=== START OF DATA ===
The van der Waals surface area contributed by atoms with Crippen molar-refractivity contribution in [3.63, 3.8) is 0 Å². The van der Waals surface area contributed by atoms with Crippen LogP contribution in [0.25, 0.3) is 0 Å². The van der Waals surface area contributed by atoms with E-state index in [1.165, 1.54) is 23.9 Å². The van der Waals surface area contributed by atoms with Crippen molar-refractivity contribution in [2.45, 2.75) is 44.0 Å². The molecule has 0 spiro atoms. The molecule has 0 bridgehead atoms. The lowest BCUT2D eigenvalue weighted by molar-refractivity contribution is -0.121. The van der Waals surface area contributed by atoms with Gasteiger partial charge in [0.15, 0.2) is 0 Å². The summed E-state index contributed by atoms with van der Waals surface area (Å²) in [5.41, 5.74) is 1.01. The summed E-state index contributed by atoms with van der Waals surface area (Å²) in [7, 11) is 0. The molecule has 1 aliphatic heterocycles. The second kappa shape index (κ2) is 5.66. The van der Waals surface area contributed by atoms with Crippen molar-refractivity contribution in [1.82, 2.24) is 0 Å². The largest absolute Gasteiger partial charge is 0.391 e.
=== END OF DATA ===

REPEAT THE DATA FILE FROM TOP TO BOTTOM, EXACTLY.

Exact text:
The van der Waals surface area contributed by atoms with Crippen molar-refractivity contribution in [3.63, 3.8) is 0 Å². The van der Waals surface area contributed by atoms with Crippen LogP contribution in [0.25, 0.3) is 0 Å². The van der Waals surface area contributed by atoms with E-state index in [1.165, 1.54) is 23.9 Å². The van der Waals surface area contributed by atoms with Crippen molar-refractivity contribution in [2.45, 2.75) is 44.0 Å². The molecule has 0 spiro atoms. The molecule has 0 bridgehead atoms. The lowest BCUT2D eigenvalue weighted by molar-refractivity contribution is -0.121. The van der Waals surface area contributed by atoms with Gasteiger partial charge in [0.15, 0.2) is 0 Å². The summed E-state index contributed by atoms with van der Waals surface area (Å²) in [5.41, 5.74) is 1.01. The summed E-state index contributed by atoms with van der Waals surface area (Å²) in [7, 11) is 0. The molecule has 1 aliphatic heterocycles. The second kappa shape index (κ2) is 5.66. The van der Waals surface area contributed by atoms with Crippen molar-refractivity contribution in [1.82, 2.24) is 0 Å². The largest absolute Gasteiger partial charge is 0.391 e.